Front-end Web Development — Get started easily with a GitHub repository

Recently at a boot camp in Nairobi, we had this task that required campers to come up with a GitHub repository containing a clone of a simple user interface created using HTML and CSS. As simple as it sounds, I didn’t get a feel of the work involved until my team mates started tackling this task.

Then, I discovered a secret. You may have heard about it before, or it’s new to you like it was to me, but here is how you can start developing a fully functional website easily with GitHub Pages without setting up a framework on your computer.

Step 1: Create a New Repository
This is nothing new if you are conversant with a few GitHub basics. If not, then you might consider reading my previous post on How I Learnt to use Git and GitHub at Andela. However, do not clone the new repository yet. Instead, jump to settings tab on the right most part of the repository’s tabs as shown below.

Scroll down until you reach the GitHub Pages section and then change the source to point to master branch. This allows you to use the master branch for GitHub pages.

Then click Save button to save the changes. You will see a message on the screen similar to Your site is ready to be published at

Scroll further down to the Overwrite site section and click on the Launch automatic page generator. This will automatically start a new project for your site. Fill in the Project name and Tagline as shown below.

Next, scroll down to the body section and replace the contents of the body with yours as illustrated in the example below then click the continue to layouts button.

From the Layouts you can publish your page, or edit the page to add content. But most importantly, you can apply a theme for your web page based on the several available theme templates. Select one of the theme templates and then click Publish page. This will take you back to the repository.

At this point you have successfully created a github repository for a fully functional web site with directories for images, javascripts, and the index file. Next, we will clone this repository into our local computer and work on it from there.

Step 2: Cloning the Repository
Again, this is nothing new if you are conversant with the GitHub basics. If not, you may want to consider reading my previous post. Here is a sample output after a successful clone.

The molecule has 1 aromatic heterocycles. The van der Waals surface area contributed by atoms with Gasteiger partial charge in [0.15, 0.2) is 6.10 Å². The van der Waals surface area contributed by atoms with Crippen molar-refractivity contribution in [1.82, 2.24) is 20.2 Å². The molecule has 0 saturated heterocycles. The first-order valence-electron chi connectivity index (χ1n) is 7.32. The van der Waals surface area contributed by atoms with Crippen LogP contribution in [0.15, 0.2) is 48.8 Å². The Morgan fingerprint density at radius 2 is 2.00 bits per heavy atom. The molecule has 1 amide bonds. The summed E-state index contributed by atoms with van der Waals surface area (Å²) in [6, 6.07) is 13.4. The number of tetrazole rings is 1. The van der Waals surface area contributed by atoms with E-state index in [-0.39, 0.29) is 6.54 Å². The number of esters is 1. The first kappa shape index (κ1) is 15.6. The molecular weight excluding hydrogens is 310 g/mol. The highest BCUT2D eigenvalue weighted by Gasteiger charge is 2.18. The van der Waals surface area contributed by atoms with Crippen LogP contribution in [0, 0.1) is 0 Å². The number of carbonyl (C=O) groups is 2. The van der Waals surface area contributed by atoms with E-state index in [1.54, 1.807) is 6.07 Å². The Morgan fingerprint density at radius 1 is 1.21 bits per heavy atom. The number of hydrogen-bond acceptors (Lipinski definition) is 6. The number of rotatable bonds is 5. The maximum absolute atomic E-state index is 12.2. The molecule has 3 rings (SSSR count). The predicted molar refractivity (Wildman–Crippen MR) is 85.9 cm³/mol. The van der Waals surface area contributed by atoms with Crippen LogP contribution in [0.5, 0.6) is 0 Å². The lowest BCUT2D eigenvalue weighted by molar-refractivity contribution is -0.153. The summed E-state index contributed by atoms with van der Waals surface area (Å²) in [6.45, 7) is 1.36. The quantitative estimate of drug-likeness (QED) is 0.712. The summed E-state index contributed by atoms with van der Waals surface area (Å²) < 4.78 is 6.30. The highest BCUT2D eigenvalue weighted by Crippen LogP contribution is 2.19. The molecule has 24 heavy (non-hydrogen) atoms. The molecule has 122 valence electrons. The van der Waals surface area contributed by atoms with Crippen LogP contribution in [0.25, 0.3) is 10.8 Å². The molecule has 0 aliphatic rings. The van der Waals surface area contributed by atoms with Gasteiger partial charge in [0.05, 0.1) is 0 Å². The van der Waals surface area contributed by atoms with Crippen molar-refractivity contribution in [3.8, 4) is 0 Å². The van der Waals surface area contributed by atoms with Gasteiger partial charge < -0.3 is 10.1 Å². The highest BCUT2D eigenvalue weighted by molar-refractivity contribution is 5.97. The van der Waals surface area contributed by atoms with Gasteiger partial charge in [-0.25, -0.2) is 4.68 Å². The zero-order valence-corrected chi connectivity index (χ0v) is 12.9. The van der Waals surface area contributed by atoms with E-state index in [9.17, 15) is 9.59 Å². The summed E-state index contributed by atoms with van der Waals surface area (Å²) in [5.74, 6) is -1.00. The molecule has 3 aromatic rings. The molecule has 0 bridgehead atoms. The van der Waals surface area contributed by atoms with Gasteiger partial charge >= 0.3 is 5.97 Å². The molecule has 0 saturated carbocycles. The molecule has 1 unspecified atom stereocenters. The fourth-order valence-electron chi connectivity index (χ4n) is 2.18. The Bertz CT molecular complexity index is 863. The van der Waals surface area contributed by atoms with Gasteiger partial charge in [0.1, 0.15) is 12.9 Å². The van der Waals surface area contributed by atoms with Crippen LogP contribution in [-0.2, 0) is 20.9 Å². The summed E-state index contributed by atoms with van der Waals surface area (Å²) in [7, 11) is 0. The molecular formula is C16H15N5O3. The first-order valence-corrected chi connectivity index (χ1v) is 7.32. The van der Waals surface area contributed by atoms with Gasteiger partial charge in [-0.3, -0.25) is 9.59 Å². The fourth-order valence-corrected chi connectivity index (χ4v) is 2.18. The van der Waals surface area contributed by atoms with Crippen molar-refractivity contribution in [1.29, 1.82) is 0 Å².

Now, we move into our local repository using the cd command so that we can perform git operations from within the repository. Here is how.

Step 3: Building our Web Page
We want to build a few things into our page so that it can meet the requirements laid out in the Front-end Lab, which is basically just a simple user interface created in HTML with CSS support. So to begin with, fire up your favorite code editor (Sublime Text 2 in my case) and open the repository by clicking File, then Open Folder. Below is how my editor looks like with the style.css file selected and open.

First we want to add a simple <form> that contains a few data controls into our index.html file. However, we will build a <table> inside the <form> to assist us with the page layout. (There are a number of ways to layout your controls, I just picked the <table> because it is the simplest). To do this, we will require a css class for the table in our style.css. So, add the following code to the css file as shown above.

table, th, td {
 border: 0px solid black;
 vertical-align: top;

Switch to the index.html file and add code for the form as shown in the following screenshot. (This is just an example).

When you are done, click File and then Save All in the editor. (Make sure you save all since we have edited more than one file).

Testing our web page
We can easily test if the page is up to our expectations locally before uploading our changes to the online repository. Using File Explorer, you can browse to the repository. Right click on the index.html file and choose open with to open it with your favorite browser (Mozilla Firefox, or Google Chrome). Here is our local repo as opened in File Explorer.

And here is our web page as opened in Mozilla Firefox. (Click on the image to enhance it)

Step 4: Uploading our code to GitHub
Uploading our code to GitHub is now a fairly simple process which was covered in my previous post here. The screenshots below illustrates how I uploaded my codes.

Run the git status command followed by git add
Then run the git status command followed by git commit
And finally, run the git push command

Our online repository is now updated and if you refresh the the repository on GitHub, we can see the commits as shown below.

Step 5: Share your web site
The beauty of this approach is that you can now share the url of your website hosted on github with anyone by using the link we were given in step 1. For example, you can easily click 
to see my web page.

Here is the screenshot.

It’s all a matter of learning. You can do more if you properly learn.

All the Best,

Kevin Oyowe